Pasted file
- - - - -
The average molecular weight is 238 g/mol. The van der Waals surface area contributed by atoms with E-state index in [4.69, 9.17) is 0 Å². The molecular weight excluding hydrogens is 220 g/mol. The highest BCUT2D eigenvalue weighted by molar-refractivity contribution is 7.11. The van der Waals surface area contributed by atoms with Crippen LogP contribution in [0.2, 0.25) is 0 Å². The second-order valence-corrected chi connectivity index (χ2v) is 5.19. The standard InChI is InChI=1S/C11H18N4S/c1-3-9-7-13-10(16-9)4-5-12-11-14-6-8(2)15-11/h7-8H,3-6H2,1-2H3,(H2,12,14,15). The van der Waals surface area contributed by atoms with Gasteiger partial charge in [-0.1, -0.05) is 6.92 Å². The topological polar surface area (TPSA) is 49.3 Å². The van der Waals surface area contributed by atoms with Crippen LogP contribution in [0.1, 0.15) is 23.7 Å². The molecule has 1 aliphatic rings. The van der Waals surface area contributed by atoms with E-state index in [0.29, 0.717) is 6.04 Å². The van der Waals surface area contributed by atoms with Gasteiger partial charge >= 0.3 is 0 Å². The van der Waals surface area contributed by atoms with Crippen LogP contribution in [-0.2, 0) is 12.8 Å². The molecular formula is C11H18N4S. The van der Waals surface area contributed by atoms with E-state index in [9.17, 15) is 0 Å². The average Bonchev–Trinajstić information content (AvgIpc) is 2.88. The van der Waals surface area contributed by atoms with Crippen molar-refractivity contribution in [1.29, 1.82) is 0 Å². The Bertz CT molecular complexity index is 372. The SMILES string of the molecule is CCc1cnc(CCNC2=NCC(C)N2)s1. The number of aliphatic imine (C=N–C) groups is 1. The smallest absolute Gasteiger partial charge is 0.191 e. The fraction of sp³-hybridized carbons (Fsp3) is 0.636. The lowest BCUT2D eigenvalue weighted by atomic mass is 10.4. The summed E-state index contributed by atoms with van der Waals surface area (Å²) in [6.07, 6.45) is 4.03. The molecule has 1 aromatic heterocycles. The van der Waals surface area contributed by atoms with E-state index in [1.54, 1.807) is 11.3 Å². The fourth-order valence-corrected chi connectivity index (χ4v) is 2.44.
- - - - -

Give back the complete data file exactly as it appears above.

The average molecular weight is 238 g/mol. The van der Waals surface area contributed by atoms with E-state index in [4.69, 9.17) is 0 Å². The molecular weight excluding hydrogens is 220 g/mol. The highest BCUT2D eigenvalue weighted by molar-refractivity contribution is 7.11. The van der Waals surface area contributed by atoms with Crippen LogP contribution in [0.2, 0.25) is 0 Å². The second-order valence-corrected chi connectivity index (χ2v) is 5.19. The standard InChI is InChI=1S/C11H18N4S/c1-3-9-7-13-10(16-9)4-5-12-11-14-6-8(2)15-11/h7-8H,3-6H2,1-2H3,(H2,12,14,15). The van der Waals surface area contributed by atoms with Gasteiger partial charge in [-0.1, -0.05) is 6.92 Å². The topological polar surface area (TPSA) is 49.3 Å². The van der Waals surface area contributed by atoms with Crippen LogP contribution in [0.1, 0.15) is 23.7 Å². The molecule has 1 aliphatic rings. The van der Waals surface area contributed by atoms with E-state index in [0.29, 0.717) is 6.04 Å². The van der Waals surface area contributed by atoms with Gasteiger partial charge >= 0.3 is 0 Å². The van der Waals surface area contributed by atoms with Crippen LogP contribution in [-0.2, 0) is 12.8 Å². The molecular formula is C11H18N4S. The van der Waals surface area contributed by atoms with E-state index in [9.17, 15) is 0 Å². The average Bonchev–Trinajstić information content (AvgIpc) is 2.88. The van der Waals surface area contributed by atoms with Crippen molar-refractivity contribution in [1.29, 1.82) is 0 Å². The Bertz CT molecular complexity index is 372. The SMILES string of the molecule is CCc1cnc(CCNC2=NCC(C)N2)s1. The number of aliphatic imine (C=N–C) groups is 1. The smallest absolute Gasteiger partial charge is 0.191 e. The fraction of sp³-hybridized carbons (Fsp3) is 0.636. The lowest BCUT2D eigenvalue weighted by atomic mass is 10.4. The summed E-state index contributed by atoms with van der Waals surface area (Å²) in [6.07, 6.45) is 4.03. The molecule has 1 aromatic heterocycles. The van der Waals surface area contributed by atoms with E-state index in [1.54, 1.807) is 11.3 Å². The fourth-order valence-corrected chi connectivity index (χ4v) is 2.44.